Following this summer’s protests over racial justice and police violence that have continued into this fall, Pace published its Plan for Racial Equity in order to promote “a diverse, equitable and inclusive learning environment.” One of the components that the plan calls for is an evaluation of the curriculum across all divisions of the school.
Over the summer, English department chair Marsha Durlin and Head of Upper School Michael Gannon changed the summer reading assignment for all high schoolers to “The Hate U Give” by Angie Thomas. “We want to emphasize narratives that are broadly representative of our school community,” said Mr. Gannon. “We shifted our summer reading to try to work toward preparing our children for the world we inhabit.”
In addition to the summer reading change, the English department decided to no longer teach Mark Twain’s “The Adventures of Huckleberry Finn.” This decision, however, was made back in April when they were putting together book orders. “Huck Finn was taught for years as the great American novel with a strong anti-racist message, even in a time where the country was very racist,” said Mrs. Durlin. “But now, it seems to have come to a place where the virtues don’t outweigh the drawbacks.”
This is a similar conversation English teacher Robert Kaufman is having with his 11th grade American Literature class with the novel “The Great Gatsby.” “Mrs. [Joanne] Brown encouraged all faculty to become anti-racist, which is to say we have to speak out when we see, hear or read things that are insensitive to members of our community,” he said. “Fitzgerald does write some really beautiful sentences. There is a really interesting ethical dilemma that manifests in many great works of art: is the work or art worth it for those beautiful sentences even though it is insensitive to Black and Jewish people? And for me, the answer is no.”
With a subject whose primary purpose is to educate its students about the past, the history department looks forward to continuing to foster an inclusive environment that strives to teach its students from all perspectives. “We are redoubling on that curriculum of asking questions that really provoke people to live outside of themselves, with other people’s experiences and identities,” said history department chair Tim Hornor.
In Mr. Hornor’s eyes, the way to teaching an anti-racist history curriculum is to be honest. “We have to live with our history, which is not always heroic, and in fact can be awful,” he said. “We have to start by being blunt and not try to work the edges of a topic.”
Teaching an anti-racist curriculum can be a bit more abstract in terms of math and science. Math department chair Heather McCloskey and science department chair John Pearson are working hand in hand in order to ensure that their curriculums encompass all of the perspectives of the Pace community. They have devised a two step process, the first being “trying to see where the implicit bias is in any word problems,” according to Dr. McCloskey.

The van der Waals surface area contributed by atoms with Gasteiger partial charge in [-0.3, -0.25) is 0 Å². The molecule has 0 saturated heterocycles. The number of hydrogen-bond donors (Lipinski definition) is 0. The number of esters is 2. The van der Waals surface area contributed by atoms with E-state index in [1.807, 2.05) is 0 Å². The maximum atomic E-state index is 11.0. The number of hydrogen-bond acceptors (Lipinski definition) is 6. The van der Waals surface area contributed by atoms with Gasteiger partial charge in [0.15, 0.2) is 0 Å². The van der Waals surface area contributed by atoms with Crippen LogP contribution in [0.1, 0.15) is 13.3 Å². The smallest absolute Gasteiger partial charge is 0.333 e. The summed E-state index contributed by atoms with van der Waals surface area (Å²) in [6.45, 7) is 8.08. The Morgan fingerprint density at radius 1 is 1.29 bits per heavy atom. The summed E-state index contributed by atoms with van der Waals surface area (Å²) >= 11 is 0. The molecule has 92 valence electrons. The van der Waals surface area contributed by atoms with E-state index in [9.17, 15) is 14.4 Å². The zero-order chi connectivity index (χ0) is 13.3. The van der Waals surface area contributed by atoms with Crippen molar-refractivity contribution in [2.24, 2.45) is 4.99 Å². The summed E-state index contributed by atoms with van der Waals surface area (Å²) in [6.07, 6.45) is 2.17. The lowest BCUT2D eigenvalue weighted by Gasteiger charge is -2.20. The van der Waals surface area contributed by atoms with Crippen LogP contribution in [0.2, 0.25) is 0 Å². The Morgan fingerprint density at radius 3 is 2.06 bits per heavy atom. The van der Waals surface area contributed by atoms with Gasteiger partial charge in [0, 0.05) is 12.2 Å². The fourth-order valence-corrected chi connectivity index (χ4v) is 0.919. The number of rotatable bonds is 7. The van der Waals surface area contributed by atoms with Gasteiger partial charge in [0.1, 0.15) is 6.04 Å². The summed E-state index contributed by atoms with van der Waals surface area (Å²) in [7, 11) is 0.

The second step in this process is learning a variety of teaching approaches. The science department is observing how women’s colleges or historically Black colleges may differ in the ways they teach their students. “What we are trying to see is if there is something that is different that comes out, and is there a way for us to foster that in our curriculum,” said Dr. Pearson.
The science department is not the only one that is learning from sources beyond Pace. As called for in the Plan for Racial Equity, all departments will have an outside expert review their curriculum with the hopes of attaining Pace’s anti-racist goal. “We are going to get an external review from an Emory professor so that she can make sure our curriculum meets our aspirations, both in terms of delivery but also in terms of subject matter,” said Mr. Hornor.
Within the world language curriculum, department chair Cappy Lewis believes foreign language is itself a way to promote anti-racist thinking. “Actively learning another language opens your perspective to how people express things differently and have different experiences in the world,” she said.
Spanish teacher Paula Pontes along with Upper School Diversity and Inclusion Coordinator Omar López Thismón inspired conversations regarding identity centered around choosing a Hispanic name while taking a Spanish course. At Pace, if you took Spanish in middle school, you probably picked a Hispanic name off a list. “There is very little thought given to whatever name you get, and there were even names that were essentially jokes,” said Mr. López Thismón.
“If your name represents your identity, is the idea of giving a person a Hispanic name, in the context of race, like a costume?” said Dra. Pontes. “If people are struggling with their identity and their names, why are we assigning them new ones?”
At the forefront of these changes is the aim of delivering an anti-racist curriculum. “Anti-racist means actively making choices and thinking about ways that, in daily interaction, racism is being identified, called out and worked against,” said Mrs. Durlin.